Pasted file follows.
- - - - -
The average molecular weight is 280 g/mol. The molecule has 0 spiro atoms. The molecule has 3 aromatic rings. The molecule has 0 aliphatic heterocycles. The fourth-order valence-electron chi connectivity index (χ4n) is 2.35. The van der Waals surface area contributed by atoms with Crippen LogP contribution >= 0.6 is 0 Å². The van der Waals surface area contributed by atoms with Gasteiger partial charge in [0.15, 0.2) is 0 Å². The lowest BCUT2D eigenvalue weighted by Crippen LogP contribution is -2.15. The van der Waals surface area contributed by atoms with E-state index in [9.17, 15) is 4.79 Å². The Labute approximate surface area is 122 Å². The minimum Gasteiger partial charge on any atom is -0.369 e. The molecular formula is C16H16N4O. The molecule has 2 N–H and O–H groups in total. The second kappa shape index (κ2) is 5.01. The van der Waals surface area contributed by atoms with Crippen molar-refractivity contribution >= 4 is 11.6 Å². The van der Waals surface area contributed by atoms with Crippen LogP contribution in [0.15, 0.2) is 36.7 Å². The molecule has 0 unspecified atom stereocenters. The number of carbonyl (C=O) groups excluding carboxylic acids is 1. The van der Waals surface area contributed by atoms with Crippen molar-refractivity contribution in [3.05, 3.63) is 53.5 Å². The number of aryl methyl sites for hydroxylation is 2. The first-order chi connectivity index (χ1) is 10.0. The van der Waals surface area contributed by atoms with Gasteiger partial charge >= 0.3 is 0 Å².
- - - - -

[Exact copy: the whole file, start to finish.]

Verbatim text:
The average molecular weight is 280 g/mol. The molecule has 0 spiro atoms. The molecule has 3 aromatic rings. The molecule has 0 aliphatic heterocycles. The fourth-order valence-electron chi connectivity index (χ4n) is 2.35. The van der Waals surface area contributed by atoms with Crippen LogP contribution >= 0.6 is 0 Å². The van der Waals surface area contributed by atoms with Gasteiger partial charge in [0.15, 0.2) is 0 Å². The lowest BCUT2D eigenvalue weighted by Crippen LogP contribution is -2.15. The van der Waals surface area contributed by atoms with E-state index in [9.17, 15) is 4.79 Å². The Labute approximate surface area is 122 Å². The minimum Gasteiger partial charge on any atom is -0.369 e. The molecular formula is C16H16N4O. The molecule has 2 N–H and O–H groups in total. The second kappa shape index (κ2) is 5.01. The van der Waals surface area contributed by atoms with Crippen molar-refractivity contribution >= 4 is 11.6 Å². The van der Waals surface area contributed by atoms with Crippen LogP contribution in [0.15, 0.2) is 36.7 Å². The molecule has 0 unspecified atom stereocenters. The number of carbonyl (C=O) groups excluding carboxylic acids is 1. The van der Waals surface area contributed by atoms with Crippen molar-refractivity contribution in [3.05, 3.63) is 53.5 Å². The number of aryl methyl sites for hydroxylation is 2. The first-order chi connectivity index (χ1) is 10.0. The van der Waals surface area contributed by atoms with Gasteiger partial charge >= 0.3 is 0 Å².